It is of course possible that the variation within subgroups is also unstable, such as shown in the image below.

X-Bar Chart demonstrating control limits that are too wide

In this instance a Process Capability analysis appears futile and it would make sense to at least try and stabilize the within sub-group variation and then perform a Process Capability the conventional way using within subgroup variation.

One option is to take many samples during a period when the within subgroup variation is near its lowest, or at a level believed to be achievable consistently and perform a Process Capability analysis on this snapshot of data. This would estimate Process Capability on the premise that within subgroup variation can be maintained near the chosen level of within subgroup variability.

It thus makes sense to conclude that there is no reason why a Process Capability analysis cannot be performed during Phase I as well and why a Process Performance Analysis cannot be applied during Phase II as well. The latter because it is prudent to always see how the process is performing. If a process capability is performed during Phase I then this fact must be clearly documented and the reasons and limitations explained.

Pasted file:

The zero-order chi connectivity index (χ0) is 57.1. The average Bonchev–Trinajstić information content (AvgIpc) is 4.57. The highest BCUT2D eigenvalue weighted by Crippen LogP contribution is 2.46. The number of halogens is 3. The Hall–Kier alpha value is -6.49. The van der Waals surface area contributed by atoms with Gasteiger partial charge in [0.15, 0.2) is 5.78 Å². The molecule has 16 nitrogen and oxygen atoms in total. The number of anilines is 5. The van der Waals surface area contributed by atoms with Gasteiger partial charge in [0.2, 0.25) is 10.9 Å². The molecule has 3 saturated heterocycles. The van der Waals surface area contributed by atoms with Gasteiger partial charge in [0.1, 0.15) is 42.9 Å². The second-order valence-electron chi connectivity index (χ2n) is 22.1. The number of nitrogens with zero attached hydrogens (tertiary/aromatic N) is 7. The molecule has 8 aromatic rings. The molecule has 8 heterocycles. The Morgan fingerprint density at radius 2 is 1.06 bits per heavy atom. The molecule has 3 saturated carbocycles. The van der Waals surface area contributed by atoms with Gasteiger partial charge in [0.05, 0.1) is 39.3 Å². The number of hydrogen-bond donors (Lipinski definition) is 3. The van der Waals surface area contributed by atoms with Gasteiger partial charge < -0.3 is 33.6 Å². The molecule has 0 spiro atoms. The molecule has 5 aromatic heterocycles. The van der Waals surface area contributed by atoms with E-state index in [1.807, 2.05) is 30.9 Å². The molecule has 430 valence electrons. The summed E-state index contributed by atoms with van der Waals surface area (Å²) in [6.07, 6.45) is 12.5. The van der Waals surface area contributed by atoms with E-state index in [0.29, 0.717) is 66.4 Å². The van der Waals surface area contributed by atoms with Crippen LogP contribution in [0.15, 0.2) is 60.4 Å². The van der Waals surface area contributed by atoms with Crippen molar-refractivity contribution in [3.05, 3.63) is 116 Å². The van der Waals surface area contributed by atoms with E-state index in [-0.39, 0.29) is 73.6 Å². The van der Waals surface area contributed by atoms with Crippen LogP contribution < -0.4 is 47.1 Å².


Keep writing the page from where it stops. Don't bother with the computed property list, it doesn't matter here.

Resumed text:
As a customer it can be argued that it makes more sense to know what the process performance is as opposed to what the process is capable off, i.e. a Process Performance Analysis should also be performed during Stage II. Although a process may be perfectly capable of producing non-conforming product then surely if the process does not produce non-conforming product then this is more important information than the theoretical possibility. This brings us to the point where we need to understand the terms process capability and performance to further answer the question, process performance or process capability?